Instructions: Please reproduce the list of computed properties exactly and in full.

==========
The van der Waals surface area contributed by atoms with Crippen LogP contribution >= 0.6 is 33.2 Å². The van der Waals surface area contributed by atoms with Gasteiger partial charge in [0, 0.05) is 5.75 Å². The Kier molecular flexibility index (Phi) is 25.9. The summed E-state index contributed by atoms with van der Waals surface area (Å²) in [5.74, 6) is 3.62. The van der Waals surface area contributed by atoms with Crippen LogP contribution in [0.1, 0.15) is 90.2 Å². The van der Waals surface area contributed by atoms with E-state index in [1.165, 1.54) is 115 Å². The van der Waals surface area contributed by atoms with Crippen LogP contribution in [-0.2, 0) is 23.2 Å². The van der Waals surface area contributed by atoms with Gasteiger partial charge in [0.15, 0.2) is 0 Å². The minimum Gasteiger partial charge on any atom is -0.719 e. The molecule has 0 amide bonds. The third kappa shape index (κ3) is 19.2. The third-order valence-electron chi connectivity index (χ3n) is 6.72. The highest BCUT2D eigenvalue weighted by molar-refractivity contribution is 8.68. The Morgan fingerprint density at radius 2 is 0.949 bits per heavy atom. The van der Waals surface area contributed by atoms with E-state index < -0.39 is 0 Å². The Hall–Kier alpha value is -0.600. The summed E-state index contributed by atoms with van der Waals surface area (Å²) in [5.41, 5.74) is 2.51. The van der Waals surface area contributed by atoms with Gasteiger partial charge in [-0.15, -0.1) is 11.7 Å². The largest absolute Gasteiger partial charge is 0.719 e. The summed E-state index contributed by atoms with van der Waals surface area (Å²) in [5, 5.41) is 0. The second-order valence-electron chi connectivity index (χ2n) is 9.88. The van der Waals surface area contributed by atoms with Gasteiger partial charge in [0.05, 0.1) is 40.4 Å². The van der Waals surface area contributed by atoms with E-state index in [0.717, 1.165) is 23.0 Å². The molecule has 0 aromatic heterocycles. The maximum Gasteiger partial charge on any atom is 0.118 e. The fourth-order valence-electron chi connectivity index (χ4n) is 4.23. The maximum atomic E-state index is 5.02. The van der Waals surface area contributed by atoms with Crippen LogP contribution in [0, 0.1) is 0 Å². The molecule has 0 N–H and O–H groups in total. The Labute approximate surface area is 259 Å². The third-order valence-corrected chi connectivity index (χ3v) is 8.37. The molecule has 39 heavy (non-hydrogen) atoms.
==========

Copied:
The van der Waals surface area contributed by atoms with Crippen LogP contribution >= 0.6 is 33.2 Å². The van der Waals surface area contributed by atoms with Gasteiger partial charge in [0, 0.05) is 5.75 Å². The Kier molecular flexibility index (Phi) is 25.9. The summed E-state index contributed by atoms with van der Waals surface area (Å²) in [5.74, 6) is 3.62. The van der Waals surface area contributed by atoms with Crippen LogP contribution in [0.1, 0.15) is 90.2 Å². The van der Waals surface area contributed by atoms with E-state index in [1.165, 1.54) is 115 Å². The van der Waals surface area contributed by atoms with Crippen LogP contribution in [-0.2, 0) is 23.2 Å². The van der Waals surface area contributed by atoms with Gasteiger partial charge in [0.15, 0.2) is 0 Å². The minimum Gasteiger partial charge on any atom is -0.719 e. The molecule has 0 amide bonds. The third kappa shape index (κ3) is 19.2. The third-order valence-electron chi connectivity index (χ3n) is 6.72. The highest BCUT2D eigenvalue weighted by molar-refractivity contribution is 8.68. The Morgan fingerprint density at radius 2 is 0.949 bits per heavy atom. The van der Waals surface area contributed by atoms with E-state index < -0.39 is 0 Å². The Hall–Kier alpha value is -0.600. The summed E-state index contributed by atoms with van der Waals surface area (Å²) in [5.41, 5.74) is 2.51. The van der Waals surface area contributed by atoms with Gasteiger partial charge in [-0.15, -0.1) is 11.7 Å². The largest absolute Gasteiger partial charge is 0.719 e. The summed E-state index contributed by atoms with van der Waals surface area (Å²) in [5, 5.41) is 0. The second-order valence-electron chi connectivity index (χ2n) is 9.88. The van der Waals surface area contributed by atoms with Gasteiger partial charge in [0.05, 0.1) is 40.4 Å². The van der Waals surface area contributed by atoms with E-state index in [0.717, 1.165) is 23.0 Å². The molecule has 0 aromatic heterocycles. The maximum Gasteiger partial charge on any atom is 0.118 e. The fourth-order valence-electron chi connectivity index (χ4n) is 4.23. The maximum atomic E-state index is 5.02. The van der Waals surface area contributed by atoms with Crippen LogP contribution in [0, 0.1) is 0 Å². The molecule has 0 N–H and O–H groups in total. The Labute approximate surface area is 259 Å². The third-order valence-corrected chi connectivity index (χ3v) is 8.37. The molecule has 39 heavy (non-hydrogen) atoms.